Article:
As a “dark-skinned white girl”, it’s very irritating to see race reduced to stereotype or the definition of a character when any minority character is specifically and obviously meant to be distanced from the “regular world” in some way. It really is a second-best thing, and it’s damn sad that Storm is the best example of a black female superhero that American comics have to offer.

  13. I’d also like to add, I think it would be really interesting if someone tied in Storm’s origin story with some Barack Obama stuff (his paternal grandmother is still living in Kenya), but if they did it well. Unfortunately, it would suck, considering Marvel’s history with any brown people at all. And they might even retcon Storm’s origin (again) to keep her “exotic”.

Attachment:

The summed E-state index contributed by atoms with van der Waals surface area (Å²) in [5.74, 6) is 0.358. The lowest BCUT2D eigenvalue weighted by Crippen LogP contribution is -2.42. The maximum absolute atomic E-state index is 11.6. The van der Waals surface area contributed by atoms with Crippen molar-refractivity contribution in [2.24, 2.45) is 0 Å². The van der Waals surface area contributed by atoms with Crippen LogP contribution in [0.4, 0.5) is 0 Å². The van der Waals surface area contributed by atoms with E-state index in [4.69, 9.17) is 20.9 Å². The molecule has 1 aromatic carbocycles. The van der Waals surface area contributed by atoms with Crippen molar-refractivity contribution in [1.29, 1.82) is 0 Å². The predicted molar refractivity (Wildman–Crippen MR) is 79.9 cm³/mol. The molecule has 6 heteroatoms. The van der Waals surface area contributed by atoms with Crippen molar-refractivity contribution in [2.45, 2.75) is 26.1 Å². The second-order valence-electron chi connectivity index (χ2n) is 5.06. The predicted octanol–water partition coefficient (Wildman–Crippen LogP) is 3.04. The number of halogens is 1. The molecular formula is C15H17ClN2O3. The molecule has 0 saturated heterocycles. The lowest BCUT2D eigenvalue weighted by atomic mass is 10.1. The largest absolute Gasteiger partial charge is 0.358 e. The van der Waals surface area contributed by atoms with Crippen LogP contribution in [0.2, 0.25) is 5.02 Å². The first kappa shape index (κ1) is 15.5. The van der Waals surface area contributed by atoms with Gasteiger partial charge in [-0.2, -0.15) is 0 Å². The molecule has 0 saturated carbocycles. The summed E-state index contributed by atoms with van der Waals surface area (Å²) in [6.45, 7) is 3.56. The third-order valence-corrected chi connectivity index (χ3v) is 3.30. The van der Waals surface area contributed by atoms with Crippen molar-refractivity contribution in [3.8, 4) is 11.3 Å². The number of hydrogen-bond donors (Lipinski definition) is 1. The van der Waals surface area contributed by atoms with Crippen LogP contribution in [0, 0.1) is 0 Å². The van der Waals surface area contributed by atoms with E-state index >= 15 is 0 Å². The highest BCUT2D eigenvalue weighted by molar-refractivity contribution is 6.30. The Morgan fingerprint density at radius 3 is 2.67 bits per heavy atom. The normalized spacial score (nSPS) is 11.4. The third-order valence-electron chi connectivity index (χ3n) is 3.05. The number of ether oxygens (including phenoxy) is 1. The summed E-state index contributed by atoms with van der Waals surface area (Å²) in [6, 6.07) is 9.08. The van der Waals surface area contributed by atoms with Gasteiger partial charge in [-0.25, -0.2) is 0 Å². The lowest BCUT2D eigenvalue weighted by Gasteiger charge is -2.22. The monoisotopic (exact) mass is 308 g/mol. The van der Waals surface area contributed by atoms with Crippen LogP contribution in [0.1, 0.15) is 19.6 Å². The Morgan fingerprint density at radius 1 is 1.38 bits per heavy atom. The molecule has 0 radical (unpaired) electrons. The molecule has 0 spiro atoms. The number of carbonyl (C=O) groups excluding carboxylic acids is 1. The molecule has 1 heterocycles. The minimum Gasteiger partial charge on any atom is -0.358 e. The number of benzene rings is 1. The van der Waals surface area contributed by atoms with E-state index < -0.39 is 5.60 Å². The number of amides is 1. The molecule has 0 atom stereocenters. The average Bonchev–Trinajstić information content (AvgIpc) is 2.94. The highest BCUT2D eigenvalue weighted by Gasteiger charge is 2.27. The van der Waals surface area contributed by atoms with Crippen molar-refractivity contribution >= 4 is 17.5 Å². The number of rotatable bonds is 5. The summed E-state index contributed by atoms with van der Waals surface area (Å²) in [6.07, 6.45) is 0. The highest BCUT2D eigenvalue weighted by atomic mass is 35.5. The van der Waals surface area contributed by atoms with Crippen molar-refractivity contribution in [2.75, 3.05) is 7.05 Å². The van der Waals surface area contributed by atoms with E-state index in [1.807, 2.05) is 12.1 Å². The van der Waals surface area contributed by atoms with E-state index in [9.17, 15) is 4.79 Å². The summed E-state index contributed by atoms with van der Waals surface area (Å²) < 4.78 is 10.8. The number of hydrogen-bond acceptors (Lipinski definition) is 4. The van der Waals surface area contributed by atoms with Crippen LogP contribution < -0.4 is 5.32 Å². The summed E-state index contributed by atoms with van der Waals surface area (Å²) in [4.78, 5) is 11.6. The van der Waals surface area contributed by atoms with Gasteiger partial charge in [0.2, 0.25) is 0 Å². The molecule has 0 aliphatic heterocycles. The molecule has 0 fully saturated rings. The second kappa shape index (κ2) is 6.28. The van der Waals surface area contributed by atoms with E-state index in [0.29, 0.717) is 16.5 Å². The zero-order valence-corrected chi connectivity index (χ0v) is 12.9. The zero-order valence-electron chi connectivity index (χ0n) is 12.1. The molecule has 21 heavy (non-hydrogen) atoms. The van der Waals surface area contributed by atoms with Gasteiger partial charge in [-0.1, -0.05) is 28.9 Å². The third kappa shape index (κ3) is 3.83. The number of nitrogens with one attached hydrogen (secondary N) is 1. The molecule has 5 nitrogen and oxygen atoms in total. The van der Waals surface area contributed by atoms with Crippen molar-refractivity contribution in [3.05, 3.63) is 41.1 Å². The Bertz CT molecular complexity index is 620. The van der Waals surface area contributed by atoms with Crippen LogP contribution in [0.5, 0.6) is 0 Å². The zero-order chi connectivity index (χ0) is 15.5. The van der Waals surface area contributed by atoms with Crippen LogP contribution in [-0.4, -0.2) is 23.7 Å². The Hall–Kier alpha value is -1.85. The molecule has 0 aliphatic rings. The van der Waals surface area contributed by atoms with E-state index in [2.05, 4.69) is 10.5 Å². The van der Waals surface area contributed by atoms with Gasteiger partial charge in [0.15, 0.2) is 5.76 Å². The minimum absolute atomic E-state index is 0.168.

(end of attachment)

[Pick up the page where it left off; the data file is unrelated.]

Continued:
14. you are completely right. i never thought about storm that way

  15. Hollywood was not even trying…Halle Berry…

    I needed the accent, imposing height and stature…I needed an IMAN, a Katouche (RIP), Nadine Willis…anybody, to play the role, but Hollywood makes a point of keeping RIDICULOUSLY GORGEOUS women of “full” African descent off the large and small screens.

    Angela Bassett doesn’t work either. If IMAN didn’t work, they could have found a new starlet that fit the IMAN bill, but again, Hollywood was not even trying…